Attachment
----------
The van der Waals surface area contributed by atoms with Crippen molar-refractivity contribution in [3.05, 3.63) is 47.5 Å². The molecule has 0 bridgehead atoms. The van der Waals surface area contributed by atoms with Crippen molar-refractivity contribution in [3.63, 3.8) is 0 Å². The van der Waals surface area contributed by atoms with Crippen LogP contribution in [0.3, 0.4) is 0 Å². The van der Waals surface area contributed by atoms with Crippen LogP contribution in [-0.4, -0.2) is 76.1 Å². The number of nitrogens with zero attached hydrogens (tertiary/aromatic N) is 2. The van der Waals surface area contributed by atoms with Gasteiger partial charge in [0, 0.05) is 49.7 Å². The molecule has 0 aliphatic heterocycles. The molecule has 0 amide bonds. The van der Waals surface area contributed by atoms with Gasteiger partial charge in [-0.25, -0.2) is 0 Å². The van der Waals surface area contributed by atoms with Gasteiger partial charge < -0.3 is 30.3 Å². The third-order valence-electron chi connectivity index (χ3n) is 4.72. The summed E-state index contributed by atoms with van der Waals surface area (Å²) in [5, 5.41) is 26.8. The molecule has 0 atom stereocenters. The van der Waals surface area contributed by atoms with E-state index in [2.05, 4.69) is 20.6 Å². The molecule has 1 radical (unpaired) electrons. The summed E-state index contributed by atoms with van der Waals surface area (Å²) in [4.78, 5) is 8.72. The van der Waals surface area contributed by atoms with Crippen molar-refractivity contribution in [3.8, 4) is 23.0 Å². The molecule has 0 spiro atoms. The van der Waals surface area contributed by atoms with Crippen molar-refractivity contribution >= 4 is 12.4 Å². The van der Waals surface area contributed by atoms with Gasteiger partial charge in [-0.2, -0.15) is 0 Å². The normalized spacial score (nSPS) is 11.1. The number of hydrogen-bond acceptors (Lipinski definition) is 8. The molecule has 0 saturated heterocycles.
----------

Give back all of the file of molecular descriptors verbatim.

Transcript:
The van der Waals surface area contributed by atoms with Crippen molar-refractivity contribution in [3.05, 3.63) is 47.5 Å². The molecule has 0 bridgehead atoms. The van der Waals surface area contributed by atoms with Crippen molar-refractivity contribution in [3.63, 3.8) is 0 Å². The van der Waals surface area contributed by atoms with Crippen LogP contribution in [0.3, 0.4) is 0 Å². The van der Waals surface area contributed by atoms with Crippen LogP contribution in [-0.4, -0.2) is 76.1 Å². The number of nitrogens with zero attached hydrogens (tertiary/aromatic N) is 2. The van der Waals surface area contributed by atoms with Gasteiger partial charge in [0, 0.05) is 49.7 Å². The molecule has 0 aliphatic heterocycles. The molecule has 0 amide bonds. The van der Waals surface area contributed by atoms with Gasteiger partial charge in [-0.25, -0.2) is 0 Å². The van der Waals surface area contributed by atoms with Gasteiger partial charge < -0.3 is 30.3 Å². The third-order valence-electron chi connectivity index (χ3n) is 4.72. The summed E-state index contributed by atoms with van der Waals surface area (Å²) in [5, 5.41) is 26.8. The molecule has 0 atom stereocenters. The van der Waals surface area contributed by atoms with E-state index in [2.05, 4.69) is 20.6 Å². The molecule has 1 radical (unpaired) electrons. The summed E-state index contributed by atoms with van der Waals surface area (Å²) in [4.78, 5) is 8.72. The van der Waals surface area contributed by atoms with Crippen molar-refractivity contribution in [3.8, 4) is 23.0 Å². The molecule has 0 spiro atoms. The van der Waals surface area contributed by atoms with Crippen molar-refractivity contribution >= 4 is 12.4 Å². The van der Waals surface area contributed by atoms with Gasteiger partial charge in [-0.2, -0.15) is 0 Å². The normalized spacial score (nSPS) is 11.1. The number of hydrogen-bond acceptors (Lipinski definition) is 8. The molecule has 0 saturated heterocycles.